I have been making notes on GD’s (I have a long way to go), but my professor’s feedback during the session was like Thor: solemn, all-knowing, except you couldn’t really see the hammer.
I figured I might as well post it here. A caveat, though. Group discussions here primarily refer to ones conducted by B-schools during admission procedures or companies out on campus recruitment drives.
In case you are too lazy and/or love downloading pdf files for everything (I cannot be the only one), there’s a link at the end. It is free!
before you begin
Moderators love it when you make mistakes. Their job is to track the number of mistakes you commit and eliminate people.
Nothing escapes the moderator’s eye. He might just shake his head in disappointment when you glance at him to see how well you perform under pressure. Avoid looking at the moderator.
The purpose of a group discussion is to help the organization ascertain how good a fit you will be in their company. Will it be worth taking you on board? They want to see how good a manager you can be.
Not to say you should be on your most polite behaviour: assert yourself firmly but avoid aggression.
Although rules about what you can and cannot do vary from company/B-school to company/B-school — however little–
a majority do not allow students to note anything down. Personally, this is a challenge I am working to overcome; I make notes and copious lists and whatnot. If I was a dinosaur, I would be called Writeosaurus.
Practise frequently enough to get comfortable with the idea of speaking without any reference.
If you are opening the discussion, chances are you will get the attention without any hindrance. Since this is where your managerial/people qualities are put to test, do not continue speaking for too long. Instead, after having outlined how you (the collective you) plan to go about it, encourage others to pitch in for two reasons:
If you don’t, you stand the risk of exhausting all your points at once. You know what happens after that?
You don’t have much left to speak later.
Secondly, your effort to include others and not hog the limelight does not go unnoticed. It goes on to show that you want to listen to others and value their opinions too.
If you are initiating discussion, chalk out a map you would like the group to follow and encourage discussion.
A blueprint for the discussion is best handled in the form of questions you feel should be addressed in order for the group to fully utilise its time and reach a conclusion.
While it is not wrong to take a personal stand, avoid the urge to give in to the superiority complex.
Steer away from a condescending tone. You can always use expressions like ‘I feel/think’, though.
If someone makes little sense or has opposing views, a good way to pick up after this person has finished would be
‘I have a different point of view…’
‘I differ from you’
‘Well, your point noted but‘ [in case the bully refuses to let go of the reigns]
In case you’re a girl and the bully in question is a guy, smile at him a tiny smile.
This does two things:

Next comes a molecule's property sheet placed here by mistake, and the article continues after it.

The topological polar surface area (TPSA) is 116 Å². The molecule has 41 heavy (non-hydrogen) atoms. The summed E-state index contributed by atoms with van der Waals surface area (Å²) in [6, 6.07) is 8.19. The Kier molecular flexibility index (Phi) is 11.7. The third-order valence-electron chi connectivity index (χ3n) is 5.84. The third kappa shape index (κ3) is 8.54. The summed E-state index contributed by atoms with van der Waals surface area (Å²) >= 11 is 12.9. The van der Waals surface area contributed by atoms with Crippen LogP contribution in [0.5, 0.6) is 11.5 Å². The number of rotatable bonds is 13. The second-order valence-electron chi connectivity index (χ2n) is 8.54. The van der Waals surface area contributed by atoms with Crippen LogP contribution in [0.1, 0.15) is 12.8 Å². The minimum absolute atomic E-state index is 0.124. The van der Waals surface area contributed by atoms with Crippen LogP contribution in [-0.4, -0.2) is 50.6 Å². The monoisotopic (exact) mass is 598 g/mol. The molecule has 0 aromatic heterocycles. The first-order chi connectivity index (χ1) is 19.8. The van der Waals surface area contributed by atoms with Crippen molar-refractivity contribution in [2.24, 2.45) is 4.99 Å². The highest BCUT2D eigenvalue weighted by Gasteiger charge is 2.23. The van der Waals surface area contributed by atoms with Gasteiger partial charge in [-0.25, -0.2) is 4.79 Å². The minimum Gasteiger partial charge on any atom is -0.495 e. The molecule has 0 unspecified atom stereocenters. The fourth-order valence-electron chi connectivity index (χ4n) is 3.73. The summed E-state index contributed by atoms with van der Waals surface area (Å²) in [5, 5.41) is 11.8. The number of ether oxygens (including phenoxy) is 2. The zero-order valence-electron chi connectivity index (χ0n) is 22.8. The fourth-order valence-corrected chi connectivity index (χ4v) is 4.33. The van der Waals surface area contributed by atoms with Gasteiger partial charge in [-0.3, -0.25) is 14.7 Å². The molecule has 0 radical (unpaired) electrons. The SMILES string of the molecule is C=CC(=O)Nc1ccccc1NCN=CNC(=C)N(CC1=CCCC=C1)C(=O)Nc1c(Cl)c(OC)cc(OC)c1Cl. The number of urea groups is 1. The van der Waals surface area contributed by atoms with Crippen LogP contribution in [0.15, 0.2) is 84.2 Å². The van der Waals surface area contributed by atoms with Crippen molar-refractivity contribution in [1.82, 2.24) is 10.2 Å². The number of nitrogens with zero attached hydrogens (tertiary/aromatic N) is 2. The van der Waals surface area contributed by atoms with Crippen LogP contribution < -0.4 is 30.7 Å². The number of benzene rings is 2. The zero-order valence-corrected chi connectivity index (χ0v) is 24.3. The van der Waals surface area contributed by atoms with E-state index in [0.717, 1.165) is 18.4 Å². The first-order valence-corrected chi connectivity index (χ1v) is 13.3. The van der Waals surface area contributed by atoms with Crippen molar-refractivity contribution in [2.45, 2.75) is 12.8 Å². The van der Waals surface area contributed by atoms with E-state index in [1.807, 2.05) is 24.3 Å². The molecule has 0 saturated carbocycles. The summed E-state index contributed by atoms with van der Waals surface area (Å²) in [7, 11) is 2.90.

‘OMG SHE SMILED AT ME’
‘Wait. Why did she smile at me, again?’
And voila, there’s your chance to speak!
[Guys, don’t even try.]
In case it becomes difficult to catch hold of the bully-speaker’s attention, look around as you try to speak. If some people look at you while you’ve been attempting to make your voice heard, you already have an audience!
Address your audience and make your case. Brownie points for presence of mind!
Remember, nothing escapes the moderator’s eye. He might just shake his head in disappointment when you glance at him. This, to see how well you perform under pressure. So do your best to avoid looking at the moderator.
Body language is a fairly important aspect and one where most people lose out. Don’t cross your legs or fiddle with your hands. keep your palms flat on the knees and plant your feet on the floor. Anything else risks loss of marks.
Eye contact: You’re discussing with a group, so it makes sense to look at them while you speak. Be sensible in that do not fix your gaze on only one person or a limited group of people; this might cause a rift since the others feel offended at not being included non-verbally.
Do not address your colleagues as ma’am or sir. ‘My friend’ fits the bill just fine.
Never give examples from your personal life or someone else’s, even if it is for an alternative reality’s sake. No references to religion, caste, creed or sex unless the topic necessitates bringing it up.
For instance, on a discussion on capital punishment for rape, do not, I repeat, do not, ask an interlocutor what if his/her mother had been raped and a life sentence was awarded to the accused, not a death sentence.
When you cannot imagine saying something as deeply hurting to your closest friend, don’t employ it in a GD simply in trying to gain a lead over others. It will, in all probability leave a bad taste. No one wants a colleague who gets their mothers raped, even hypothetically.
through it all
Don’t forget to be a good listener: if/when you’re questioned about the discussion or when you summarize, the moderator’s heart skips a beat and he fights the temptation to give you a brownie point for including a sentence or two on what all the participants said and concisely indicate the trajectory of discussion without trying to add any new points.
Keep smiling throughout. Even if you are competing, you do not need to look like a Spartan war veteran. 🙂
:: are key takeaways from the post : )
PS: Anything you think I’ve missed out? Let me know!